India vs Sri Lanka 2015: Sunil Gavaskar denounces on-field scuffles during India-Lanka series
Former captain Sunil Gavaskar on Monday loathed the way Indian and Sri Lankan cricketers got involved in ugly on-field altercations, saying such incidents are poor advertisement for the sport.
New Delhi: Former captain Sunil Gavaskar on Monday loathed the way Indian and Sri Lankan cricketers got involved in ugly on-field altercations, saying such incidents are poor advertisement for the sport.
Indian paceman Ishant Sharma exchanged a few words with Dhammika Prasad and Dinesh Chandimal today, and yesterday, the gangling bowler argued with Rangana Herath and Kusal Perera.
"These are some of the scene that you don't want to see. The kids are watching and international players are role models. This is just a sport which should be enjoyed. You don't want the parents to tell their kids that you should not play this sport," Gavaskar told a news channel.
However, the batting legend was impressed with the way Ishant has bowled in this Test.
"He was terrific. The wrist position is better, the seam is upright, the away going delivery seems to have come back. It's good news for the Indian cricket. If he can control (his temperament), it's good (for the team)," he said.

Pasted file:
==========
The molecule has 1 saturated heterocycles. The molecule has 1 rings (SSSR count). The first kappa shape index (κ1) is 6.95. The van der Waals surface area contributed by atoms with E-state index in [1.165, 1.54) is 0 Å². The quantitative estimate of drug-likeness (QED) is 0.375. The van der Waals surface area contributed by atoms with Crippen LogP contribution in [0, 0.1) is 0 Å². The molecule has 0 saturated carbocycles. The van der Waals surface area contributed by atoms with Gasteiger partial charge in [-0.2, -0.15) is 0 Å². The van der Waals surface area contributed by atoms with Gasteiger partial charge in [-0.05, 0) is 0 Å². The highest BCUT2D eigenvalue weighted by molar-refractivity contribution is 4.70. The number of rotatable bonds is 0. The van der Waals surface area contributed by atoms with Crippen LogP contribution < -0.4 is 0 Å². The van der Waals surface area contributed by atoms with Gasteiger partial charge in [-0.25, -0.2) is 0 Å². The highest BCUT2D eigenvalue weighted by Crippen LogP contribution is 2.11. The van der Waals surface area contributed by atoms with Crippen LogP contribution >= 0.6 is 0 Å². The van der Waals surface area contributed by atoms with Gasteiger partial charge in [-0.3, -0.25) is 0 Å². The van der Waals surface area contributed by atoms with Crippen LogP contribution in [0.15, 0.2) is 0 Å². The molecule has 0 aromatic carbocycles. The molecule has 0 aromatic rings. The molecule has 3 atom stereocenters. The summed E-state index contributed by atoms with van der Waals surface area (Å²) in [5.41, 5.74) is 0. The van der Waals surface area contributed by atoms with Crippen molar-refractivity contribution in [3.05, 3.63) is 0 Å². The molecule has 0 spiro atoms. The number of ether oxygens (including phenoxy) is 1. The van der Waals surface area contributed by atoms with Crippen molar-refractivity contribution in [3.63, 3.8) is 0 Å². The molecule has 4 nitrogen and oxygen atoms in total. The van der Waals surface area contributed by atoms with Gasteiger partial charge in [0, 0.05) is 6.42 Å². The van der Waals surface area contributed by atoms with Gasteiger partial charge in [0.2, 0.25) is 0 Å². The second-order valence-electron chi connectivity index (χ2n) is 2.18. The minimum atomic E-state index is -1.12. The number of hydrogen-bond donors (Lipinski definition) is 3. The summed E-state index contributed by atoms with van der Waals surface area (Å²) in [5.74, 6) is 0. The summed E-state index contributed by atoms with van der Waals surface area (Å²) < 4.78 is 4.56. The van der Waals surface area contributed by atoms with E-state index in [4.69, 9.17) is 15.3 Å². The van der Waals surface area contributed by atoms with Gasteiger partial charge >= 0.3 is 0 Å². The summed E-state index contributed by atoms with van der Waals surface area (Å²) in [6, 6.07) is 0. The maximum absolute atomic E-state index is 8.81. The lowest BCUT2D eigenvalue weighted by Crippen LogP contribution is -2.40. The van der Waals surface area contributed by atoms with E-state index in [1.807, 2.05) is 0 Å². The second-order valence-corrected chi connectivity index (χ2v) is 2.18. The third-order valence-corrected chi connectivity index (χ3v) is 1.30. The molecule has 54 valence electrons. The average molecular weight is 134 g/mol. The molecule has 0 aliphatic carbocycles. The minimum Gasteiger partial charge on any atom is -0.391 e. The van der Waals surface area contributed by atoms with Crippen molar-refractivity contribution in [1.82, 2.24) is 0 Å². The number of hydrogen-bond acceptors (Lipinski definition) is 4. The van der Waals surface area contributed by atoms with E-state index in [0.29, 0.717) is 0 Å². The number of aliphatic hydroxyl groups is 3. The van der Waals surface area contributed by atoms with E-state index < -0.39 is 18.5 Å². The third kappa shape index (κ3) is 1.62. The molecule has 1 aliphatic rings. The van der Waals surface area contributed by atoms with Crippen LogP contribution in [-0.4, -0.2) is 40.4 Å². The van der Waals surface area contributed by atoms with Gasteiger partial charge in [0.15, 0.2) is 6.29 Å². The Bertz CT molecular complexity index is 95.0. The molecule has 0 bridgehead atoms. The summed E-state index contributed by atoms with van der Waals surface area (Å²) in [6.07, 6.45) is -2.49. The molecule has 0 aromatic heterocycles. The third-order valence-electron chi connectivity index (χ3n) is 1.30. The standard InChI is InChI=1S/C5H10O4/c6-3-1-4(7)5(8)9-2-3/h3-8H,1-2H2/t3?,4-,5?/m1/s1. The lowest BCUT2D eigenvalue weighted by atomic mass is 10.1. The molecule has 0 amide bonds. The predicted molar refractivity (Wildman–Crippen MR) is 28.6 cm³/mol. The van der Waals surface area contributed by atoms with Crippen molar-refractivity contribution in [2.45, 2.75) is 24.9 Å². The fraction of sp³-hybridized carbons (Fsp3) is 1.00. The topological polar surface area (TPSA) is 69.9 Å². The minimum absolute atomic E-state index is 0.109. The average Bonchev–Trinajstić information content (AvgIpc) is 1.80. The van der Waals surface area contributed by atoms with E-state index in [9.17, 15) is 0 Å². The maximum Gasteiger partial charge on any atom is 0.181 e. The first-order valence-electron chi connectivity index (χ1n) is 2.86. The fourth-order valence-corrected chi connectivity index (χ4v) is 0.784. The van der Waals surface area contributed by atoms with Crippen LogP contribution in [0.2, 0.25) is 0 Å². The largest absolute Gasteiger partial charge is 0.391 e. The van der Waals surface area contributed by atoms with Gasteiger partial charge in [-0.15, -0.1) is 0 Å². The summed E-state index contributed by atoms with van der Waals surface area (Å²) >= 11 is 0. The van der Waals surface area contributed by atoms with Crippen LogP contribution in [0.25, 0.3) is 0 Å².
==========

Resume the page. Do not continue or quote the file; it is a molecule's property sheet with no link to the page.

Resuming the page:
Gavaskar also had an advise for Stuart Binny.
"His partnership with Rohit Sharma steadied the innings. He played as he usually plays. If he can stop thinking about aerial shots, it will be good. He should play his shots but along the ground."
The former captain was also impressed with the batting of the lower-order batsmen.
"It was fantastic. It was good to see the application shown. Amit Mishra was promoted and wickets in first innings must have spurred him on. The determination required was there. You just don't sell your wicket cheaply. Make it hard for the opponents," he said.
Asked about the struggle of the openers of both the teams in the series, Gavaskar said," the credit goes to the new ball bowlers. The kind of line and length they bowled made the job of the openers tough. There surely was technical deficiency. They played with foot forward and missed the range of shots on the back-foot."